Throughout our careers, we have been pitched by thousands of companies and worked with countless companies to prepare them for and match them with the right capital partners. Here are the top five reasons we’ve seen why investors say no.
Management’s inability to tell the story
If you can’t get your point across in the time it takes to ride up 20 floors in an elevator, you should refine your pitch. We’ve had calls with companies after which we could not even tell you what the company’s business is. It’s important to be clear and concise when pitching investors, and to make clear the benefit of your company to your target market
Valuation too high
Often, companies will approach us with an unjustifiably high valuation. They often say that these valuations were verified by third parties. Our response is: “Great, then have them invest at that valuation.” The most important valuation is the valuation that gets your transaction done. It does not matter what you think your company is worth if investors don’t agree.
No plan to liquidity event
What is the biggest fear of an investor in a private company? The biggest fear is that the company will succeed, but there will never be a liquidity event, thus making the investors captive minority stockholders, and their shares worthless. It’s important to have a clear path to a liquidity event, whether it is a public offering or a buyout. We like to structure our transactions as public-market based transactions when appropriate. This allows for higher valuations, friendlier terms, and happier investors.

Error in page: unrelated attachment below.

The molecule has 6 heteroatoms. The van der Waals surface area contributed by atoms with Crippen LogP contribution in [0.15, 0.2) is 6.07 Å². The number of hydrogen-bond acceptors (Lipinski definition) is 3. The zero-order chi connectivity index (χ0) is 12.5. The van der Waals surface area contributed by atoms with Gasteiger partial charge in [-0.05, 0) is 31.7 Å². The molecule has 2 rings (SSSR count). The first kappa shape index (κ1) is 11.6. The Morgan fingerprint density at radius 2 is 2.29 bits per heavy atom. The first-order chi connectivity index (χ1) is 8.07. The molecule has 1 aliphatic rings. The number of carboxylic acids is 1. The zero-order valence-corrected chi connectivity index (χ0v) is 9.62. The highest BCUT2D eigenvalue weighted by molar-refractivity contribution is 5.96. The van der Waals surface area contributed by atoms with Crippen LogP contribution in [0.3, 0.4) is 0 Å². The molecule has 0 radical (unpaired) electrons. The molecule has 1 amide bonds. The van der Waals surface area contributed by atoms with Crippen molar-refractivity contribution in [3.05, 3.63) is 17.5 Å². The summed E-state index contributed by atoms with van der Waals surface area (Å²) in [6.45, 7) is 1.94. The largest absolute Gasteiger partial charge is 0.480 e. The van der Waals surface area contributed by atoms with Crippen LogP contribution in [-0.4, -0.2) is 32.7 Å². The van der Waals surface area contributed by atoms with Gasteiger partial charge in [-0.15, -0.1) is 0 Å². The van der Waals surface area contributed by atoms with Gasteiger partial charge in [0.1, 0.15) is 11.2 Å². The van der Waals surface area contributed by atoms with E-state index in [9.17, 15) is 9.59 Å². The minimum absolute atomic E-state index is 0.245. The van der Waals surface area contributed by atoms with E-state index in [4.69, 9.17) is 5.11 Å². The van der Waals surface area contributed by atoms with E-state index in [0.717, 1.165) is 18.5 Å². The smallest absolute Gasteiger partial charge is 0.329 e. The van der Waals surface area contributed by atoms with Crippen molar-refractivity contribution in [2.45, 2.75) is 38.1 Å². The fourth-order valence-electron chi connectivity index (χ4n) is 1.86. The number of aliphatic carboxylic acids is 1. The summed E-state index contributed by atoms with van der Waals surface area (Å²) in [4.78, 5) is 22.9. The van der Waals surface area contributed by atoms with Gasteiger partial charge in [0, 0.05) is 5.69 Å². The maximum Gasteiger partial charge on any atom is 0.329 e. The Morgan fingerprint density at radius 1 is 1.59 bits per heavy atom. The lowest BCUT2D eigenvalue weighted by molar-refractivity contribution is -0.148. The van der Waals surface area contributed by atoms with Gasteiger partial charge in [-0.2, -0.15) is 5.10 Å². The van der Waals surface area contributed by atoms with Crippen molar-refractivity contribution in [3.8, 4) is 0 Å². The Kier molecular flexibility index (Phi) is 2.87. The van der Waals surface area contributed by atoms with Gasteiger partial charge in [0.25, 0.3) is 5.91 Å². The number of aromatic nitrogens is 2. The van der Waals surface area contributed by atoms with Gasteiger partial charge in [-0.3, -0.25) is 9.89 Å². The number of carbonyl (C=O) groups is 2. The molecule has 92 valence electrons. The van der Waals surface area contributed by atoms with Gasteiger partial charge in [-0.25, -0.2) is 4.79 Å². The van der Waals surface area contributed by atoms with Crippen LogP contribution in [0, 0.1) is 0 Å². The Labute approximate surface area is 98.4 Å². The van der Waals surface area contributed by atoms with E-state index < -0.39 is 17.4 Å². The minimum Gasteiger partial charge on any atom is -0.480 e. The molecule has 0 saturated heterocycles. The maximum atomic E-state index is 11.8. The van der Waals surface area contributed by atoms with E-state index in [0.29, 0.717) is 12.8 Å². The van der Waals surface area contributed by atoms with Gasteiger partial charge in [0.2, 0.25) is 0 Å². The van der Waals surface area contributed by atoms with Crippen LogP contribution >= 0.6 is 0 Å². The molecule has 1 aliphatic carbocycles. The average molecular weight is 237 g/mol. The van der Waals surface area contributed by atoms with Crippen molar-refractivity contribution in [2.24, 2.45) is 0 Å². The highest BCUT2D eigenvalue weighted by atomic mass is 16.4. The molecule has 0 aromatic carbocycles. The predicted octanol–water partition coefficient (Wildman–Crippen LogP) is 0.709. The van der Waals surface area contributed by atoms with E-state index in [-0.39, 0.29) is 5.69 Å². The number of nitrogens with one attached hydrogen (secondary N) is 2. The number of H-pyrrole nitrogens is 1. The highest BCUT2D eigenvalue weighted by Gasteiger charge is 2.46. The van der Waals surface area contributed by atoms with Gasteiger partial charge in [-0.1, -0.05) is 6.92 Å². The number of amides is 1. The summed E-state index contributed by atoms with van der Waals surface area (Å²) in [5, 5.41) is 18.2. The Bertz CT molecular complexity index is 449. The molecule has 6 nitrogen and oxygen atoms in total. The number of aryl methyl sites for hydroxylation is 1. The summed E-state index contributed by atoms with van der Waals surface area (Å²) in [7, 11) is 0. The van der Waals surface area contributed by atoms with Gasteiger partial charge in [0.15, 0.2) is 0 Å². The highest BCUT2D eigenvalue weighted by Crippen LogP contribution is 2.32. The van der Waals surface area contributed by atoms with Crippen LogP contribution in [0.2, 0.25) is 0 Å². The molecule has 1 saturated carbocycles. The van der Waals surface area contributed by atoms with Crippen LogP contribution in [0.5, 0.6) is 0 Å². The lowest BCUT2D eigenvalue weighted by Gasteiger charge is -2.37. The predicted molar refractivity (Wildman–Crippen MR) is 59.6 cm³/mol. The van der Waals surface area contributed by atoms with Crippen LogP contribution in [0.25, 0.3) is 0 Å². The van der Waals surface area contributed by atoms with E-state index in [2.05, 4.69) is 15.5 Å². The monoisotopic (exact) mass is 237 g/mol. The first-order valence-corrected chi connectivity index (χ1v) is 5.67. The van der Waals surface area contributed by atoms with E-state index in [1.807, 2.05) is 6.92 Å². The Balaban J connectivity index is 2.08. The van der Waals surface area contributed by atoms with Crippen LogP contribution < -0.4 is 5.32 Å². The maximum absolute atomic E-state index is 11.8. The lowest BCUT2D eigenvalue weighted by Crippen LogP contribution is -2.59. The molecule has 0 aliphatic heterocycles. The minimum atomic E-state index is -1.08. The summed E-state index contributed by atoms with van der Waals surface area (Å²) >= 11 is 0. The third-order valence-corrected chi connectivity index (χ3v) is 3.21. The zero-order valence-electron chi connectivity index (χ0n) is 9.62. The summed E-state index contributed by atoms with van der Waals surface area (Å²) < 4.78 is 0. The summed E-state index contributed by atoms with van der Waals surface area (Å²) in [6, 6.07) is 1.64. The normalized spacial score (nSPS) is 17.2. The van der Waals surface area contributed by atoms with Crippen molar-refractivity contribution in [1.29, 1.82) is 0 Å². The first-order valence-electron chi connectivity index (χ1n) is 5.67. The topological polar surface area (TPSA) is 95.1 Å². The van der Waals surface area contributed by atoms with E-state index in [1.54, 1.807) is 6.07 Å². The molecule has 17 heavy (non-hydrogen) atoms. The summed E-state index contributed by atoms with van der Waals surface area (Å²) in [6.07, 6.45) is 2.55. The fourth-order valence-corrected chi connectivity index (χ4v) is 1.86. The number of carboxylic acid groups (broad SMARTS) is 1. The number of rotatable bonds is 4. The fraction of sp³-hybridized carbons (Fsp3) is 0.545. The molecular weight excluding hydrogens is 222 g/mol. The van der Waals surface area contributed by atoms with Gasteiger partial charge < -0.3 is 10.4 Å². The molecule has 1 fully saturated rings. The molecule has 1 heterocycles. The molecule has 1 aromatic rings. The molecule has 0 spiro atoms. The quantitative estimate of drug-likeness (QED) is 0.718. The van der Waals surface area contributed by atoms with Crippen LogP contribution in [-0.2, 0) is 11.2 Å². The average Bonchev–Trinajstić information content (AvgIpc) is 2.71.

As a management team, you could be doing everything right and hitting the ball out of the park within your market segment, however if the industry in which you operate is not attractive to investors, they will likely not take a chance on your company. An industry can seem unattractive to investors for a number of reasons: the industry could be highly competitive, the industry could be in decline, or the industry could be out of their area of expertise. You may be the highest grossing frozen fish distributor in the world, but if you approach a technology investor, chances are they will pass on the investment.
Uncertainty as to management’s ability to execute
Convincing investors of your ability to lead your company is just as important as convincing them of your company’s ability to succeed. Although an investor is purchasing a stake in your company, they are purchasing a stake in you as well.